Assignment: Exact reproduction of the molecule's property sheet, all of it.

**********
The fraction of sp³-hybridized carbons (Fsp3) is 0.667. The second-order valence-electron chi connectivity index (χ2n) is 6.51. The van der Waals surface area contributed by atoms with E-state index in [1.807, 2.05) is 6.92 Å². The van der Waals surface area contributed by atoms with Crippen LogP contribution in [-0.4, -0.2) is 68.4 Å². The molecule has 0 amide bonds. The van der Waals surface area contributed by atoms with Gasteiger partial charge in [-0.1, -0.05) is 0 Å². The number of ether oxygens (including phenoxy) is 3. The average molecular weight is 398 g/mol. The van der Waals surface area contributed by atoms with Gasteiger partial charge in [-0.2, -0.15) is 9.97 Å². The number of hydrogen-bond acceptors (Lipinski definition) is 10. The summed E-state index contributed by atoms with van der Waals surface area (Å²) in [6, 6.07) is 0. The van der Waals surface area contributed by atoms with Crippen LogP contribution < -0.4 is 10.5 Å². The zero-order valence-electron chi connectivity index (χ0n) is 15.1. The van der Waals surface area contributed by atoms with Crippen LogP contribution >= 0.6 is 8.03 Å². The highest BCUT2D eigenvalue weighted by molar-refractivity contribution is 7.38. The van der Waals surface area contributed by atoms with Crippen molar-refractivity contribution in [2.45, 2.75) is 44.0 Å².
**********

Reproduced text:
The fraction of sp³-hybridized carbons (Fsp3) is 0.667. The second-order valence-electron chi connectivity index (χ2n) is 6.51. The van der Waals surface area contributed by atoms with E-state index in [1.807, 2.05) is 6.92 Å². The van der Waals surface area contributed by atoms with Crippen LogP contribution in [-0.4, -0.2) is 68.4 Å². The molecule has 0 amide bonds. The van der Waals surface area contributed by atoms with Gasteiger partial charge in [-0.1, -0.05) is 0 Å². The number of ether oxygens (including phenoxy) is 3. The average molecular weight is 398 g/mol. The van der Waals surface area contributed by atoms with Gasteiger partial charge in [-0.2, -0.15) is 9.97 Å². The number of hydrogen-bond acceptors (Lipinski definition) is 10. The summed E-state index contributed by atoms with van der Waals surface area (Å²) in [6, 6.07) is 0. The van der Waals surface area contributed by atoms with Crippen LogP contribution < -0.4 is 10.5 Å². The zero-order valence-electron chi connectivity index (χ0n) is 15.1. The van der Waals surface area contributed by atoms with Crippen LogP contribution >= 0.6 is 8.03 Å². The highest BCUT2D eigenvalue weighted by molar-refractivity contribution is 7.38. The van der Waals surface area contributed by atoms with Crippen molar-refractivity contribution in [2.45, 2.75) is 44.0 Å².